Saturday, June 26, 2010

Why should we count it all joy? Second Reason

The first reason we should "count it all joy" is that trials build our faith's capacity to endure (James 1:3).

James gives the second reason in verse four: "... that you may be perfect, complete, lacking nothing." (ἵνα ἦτε τέλειοι καὶ ὁλόκληροι ἐν μηδενὶ λειπόμενοι.)

But before he gives the second reason, he gives a second command: "Let endurance have its perfect work." (ἡ δὲ ὑπομονὴ ἔργον τέλειον ἐχέτω)

What does it means to "let endurance have its perfect work?" Think of the 10k marathon. If a runner gives out after 9k, his endurance did not complete or finish the job. Endurance "has" its perfect work, when it makes it all the way to the finish line. That's what endurance is supposed to do: take you the distance.

Here's James' point. When you're still in pain, or you're out of a job, or you're still not sleeping well, or your situation is getting worse not better, or all of the above are true simultaneously ... don't quit trusting God! Don't jump off the Potter's wheel! Continue affirming and trusting in God's goodness, wisdom, faithfulness, and sovereignty.

Easy to say!! Sure it's easy to say, and Yes, it's teeth-clenchingly difficult. But that is what James is saying.

But HOW do you "let endurance have its perfect work?" Just mindlessly mantra Romans 8:28?!! No ... but to answer the how question will require a separate post ...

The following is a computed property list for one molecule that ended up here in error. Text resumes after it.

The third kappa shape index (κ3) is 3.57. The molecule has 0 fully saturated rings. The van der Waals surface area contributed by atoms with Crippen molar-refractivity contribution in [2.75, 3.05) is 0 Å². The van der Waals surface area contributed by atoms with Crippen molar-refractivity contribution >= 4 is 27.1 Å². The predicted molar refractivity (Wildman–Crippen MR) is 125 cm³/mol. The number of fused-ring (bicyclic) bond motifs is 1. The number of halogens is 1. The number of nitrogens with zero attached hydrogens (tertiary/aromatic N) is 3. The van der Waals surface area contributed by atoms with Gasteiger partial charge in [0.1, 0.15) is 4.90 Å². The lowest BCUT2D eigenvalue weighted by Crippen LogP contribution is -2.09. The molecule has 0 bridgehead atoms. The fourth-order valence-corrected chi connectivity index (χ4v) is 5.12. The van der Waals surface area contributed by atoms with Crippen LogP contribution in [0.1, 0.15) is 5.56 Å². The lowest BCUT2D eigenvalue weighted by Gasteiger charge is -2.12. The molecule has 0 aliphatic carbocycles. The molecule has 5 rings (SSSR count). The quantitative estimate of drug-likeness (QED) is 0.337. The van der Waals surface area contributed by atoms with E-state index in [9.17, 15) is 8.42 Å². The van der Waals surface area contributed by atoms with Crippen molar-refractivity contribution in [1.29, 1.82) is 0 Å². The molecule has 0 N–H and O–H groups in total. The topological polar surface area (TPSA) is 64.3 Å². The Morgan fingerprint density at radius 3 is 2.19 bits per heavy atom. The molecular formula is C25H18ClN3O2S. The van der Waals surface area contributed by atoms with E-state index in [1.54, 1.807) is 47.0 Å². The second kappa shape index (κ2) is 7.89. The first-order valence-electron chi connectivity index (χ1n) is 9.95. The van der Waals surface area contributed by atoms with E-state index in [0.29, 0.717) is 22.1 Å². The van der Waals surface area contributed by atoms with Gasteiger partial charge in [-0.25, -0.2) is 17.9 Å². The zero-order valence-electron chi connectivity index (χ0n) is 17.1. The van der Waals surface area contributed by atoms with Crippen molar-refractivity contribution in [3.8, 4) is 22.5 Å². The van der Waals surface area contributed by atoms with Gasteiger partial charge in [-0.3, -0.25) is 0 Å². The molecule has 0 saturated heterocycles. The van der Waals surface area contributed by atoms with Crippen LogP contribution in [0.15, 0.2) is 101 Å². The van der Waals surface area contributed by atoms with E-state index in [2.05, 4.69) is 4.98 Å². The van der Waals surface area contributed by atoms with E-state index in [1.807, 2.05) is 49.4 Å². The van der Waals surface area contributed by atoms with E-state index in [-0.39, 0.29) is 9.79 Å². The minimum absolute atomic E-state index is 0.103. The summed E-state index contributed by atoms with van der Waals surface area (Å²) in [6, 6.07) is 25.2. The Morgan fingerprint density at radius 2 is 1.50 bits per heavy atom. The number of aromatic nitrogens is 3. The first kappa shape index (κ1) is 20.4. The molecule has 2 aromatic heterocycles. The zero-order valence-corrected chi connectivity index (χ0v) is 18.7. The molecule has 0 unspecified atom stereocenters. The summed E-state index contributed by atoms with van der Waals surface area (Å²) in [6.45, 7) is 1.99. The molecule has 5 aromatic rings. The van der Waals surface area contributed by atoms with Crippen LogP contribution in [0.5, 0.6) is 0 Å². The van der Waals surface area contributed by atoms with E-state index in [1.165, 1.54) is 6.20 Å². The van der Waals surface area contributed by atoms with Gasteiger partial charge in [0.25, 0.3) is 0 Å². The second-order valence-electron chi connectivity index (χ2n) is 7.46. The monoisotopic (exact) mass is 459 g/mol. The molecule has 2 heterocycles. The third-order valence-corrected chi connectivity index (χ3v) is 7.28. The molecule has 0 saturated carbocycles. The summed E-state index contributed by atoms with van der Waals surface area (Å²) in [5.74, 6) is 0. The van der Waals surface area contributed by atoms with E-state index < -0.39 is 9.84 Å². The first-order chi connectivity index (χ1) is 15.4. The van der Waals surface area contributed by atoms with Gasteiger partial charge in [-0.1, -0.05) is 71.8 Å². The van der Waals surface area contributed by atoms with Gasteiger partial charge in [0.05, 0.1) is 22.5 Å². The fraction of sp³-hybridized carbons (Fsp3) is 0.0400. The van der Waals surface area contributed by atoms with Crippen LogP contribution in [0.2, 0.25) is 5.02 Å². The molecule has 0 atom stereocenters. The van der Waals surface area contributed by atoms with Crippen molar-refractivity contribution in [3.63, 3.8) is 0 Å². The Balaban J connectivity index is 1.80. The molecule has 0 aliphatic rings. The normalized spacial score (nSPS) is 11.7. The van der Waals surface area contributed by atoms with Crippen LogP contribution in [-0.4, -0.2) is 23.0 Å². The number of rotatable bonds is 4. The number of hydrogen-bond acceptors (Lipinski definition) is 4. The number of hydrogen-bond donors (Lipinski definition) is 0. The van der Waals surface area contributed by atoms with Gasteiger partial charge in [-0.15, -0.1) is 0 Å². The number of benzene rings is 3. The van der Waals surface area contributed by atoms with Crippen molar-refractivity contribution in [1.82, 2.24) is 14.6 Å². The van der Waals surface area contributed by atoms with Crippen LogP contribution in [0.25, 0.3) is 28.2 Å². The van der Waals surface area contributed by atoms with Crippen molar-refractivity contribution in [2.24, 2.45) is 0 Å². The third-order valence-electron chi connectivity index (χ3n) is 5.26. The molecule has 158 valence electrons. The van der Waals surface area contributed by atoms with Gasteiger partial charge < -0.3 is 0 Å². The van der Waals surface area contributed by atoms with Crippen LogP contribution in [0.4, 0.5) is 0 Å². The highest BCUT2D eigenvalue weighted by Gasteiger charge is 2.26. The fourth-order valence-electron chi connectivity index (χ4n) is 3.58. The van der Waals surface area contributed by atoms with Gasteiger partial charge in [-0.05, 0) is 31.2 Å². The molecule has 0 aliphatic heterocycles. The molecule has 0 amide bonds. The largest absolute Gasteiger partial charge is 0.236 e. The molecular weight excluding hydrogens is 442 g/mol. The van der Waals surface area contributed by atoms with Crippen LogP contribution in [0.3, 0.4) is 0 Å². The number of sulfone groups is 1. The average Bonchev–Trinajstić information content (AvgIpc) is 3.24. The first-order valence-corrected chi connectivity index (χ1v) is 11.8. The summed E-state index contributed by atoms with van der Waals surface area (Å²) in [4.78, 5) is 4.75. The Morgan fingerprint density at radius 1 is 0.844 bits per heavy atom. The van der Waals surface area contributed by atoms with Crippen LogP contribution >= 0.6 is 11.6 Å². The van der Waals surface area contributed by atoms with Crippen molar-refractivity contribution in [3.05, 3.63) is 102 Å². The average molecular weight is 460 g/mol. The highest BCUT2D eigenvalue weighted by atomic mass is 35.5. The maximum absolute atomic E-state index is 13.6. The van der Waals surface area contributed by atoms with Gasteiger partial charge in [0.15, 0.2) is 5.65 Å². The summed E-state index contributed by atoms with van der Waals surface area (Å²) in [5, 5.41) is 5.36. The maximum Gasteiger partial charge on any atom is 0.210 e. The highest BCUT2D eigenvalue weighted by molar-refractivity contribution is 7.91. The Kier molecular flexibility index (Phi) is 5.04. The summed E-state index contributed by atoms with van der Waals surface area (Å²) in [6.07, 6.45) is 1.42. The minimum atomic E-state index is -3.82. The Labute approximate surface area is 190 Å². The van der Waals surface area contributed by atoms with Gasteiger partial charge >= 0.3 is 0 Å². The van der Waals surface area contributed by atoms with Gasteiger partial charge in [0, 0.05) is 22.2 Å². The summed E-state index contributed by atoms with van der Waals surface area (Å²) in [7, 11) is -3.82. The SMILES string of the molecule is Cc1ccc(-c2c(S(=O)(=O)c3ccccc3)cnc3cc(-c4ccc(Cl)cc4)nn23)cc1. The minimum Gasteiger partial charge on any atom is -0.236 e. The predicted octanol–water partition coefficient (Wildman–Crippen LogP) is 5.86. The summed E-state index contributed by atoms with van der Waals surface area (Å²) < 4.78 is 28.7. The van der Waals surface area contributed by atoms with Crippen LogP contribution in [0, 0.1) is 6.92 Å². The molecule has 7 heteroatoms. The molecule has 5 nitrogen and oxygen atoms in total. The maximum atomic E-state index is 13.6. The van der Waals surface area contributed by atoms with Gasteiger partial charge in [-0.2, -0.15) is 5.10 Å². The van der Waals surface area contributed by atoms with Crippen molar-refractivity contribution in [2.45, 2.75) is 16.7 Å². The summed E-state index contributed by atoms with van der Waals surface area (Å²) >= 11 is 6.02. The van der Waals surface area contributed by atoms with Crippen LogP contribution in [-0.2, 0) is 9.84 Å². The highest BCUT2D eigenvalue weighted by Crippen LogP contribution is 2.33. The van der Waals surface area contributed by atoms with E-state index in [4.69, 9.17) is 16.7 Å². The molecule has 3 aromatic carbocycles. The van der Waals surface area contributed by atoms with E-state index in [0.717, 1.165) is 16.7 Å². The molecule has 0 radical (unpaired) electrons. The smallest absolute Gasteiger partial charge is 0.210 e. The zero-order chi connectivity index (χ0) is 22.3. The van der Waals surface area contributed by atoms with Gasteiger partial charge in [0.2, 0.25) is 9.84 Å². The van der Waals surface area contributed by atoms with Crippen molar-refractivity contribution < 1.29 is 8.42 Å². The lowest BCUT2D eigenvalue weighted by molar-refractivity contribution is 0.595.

So ... A key reason not to give up and the second reason we should could it all joy when we fall into various trials is God is using them to make us perfect and complete, lacking nothing.

I think it is a mistake to try to distinguish between "perfect," "complete," and "lacking nothing" here. James is piling on the synonyms for effect -- like we do when we say it is a wonderful, fabulous, glorious day.

What does perfect mean? It doesn't mean God is fixing our minds, so they think without logical error. It doesn't mean God is fixing our bodies, so that they are always hale and hearty.

"Perfect" in James describes the kind of gifts that come down from the Father of Lights (James 1:17), the law of liberty (James 1:25), and the man who is able to bridle his whole body (James 3:2). The variety of items James describes as "perfect" makes it a bit difficult to determine precisely what he has in mind.

Perhaps it is best to allow the other two synonyms he uses to focus his idea for us: complete and lacking nothing. The perfection God is working in our lives is a completeness where nothing that should be present is lacking. That sounds like what Paul describes as "the measure of the stature of the fullness of Christ" (Eph. 4:13). In other words, full Christlikeness of character.

Now, unless you are really enthused about gaining spiritual maturity or full Christlikeness, learning that your trials are helping you become fully like Jesus won't incline you to "all joy." And, frankly, that is a major part of our problem. We have forgotten that being a disciple of Jesus means making being like him the ultimate and focal object of our life (Mat. 10:24-25).

When we do long to be like Jesus more than we long to be like anyone or anything else, then knowing that God is perfecting us into the image of His Son will be a grounds for great joy.

Monday, June 21, 2010

Why should we count it all joy? First Reason

In my previous post, I argued that James has in mind trials that challenge our confidence in God's goodness, wisdom, faithfulness, or power. Why are we supposed to count falling into such trials all joy?

James gives a two part answer. The first part is in Jam. 1:3 -- "knowing this that the trying of your faith works patience."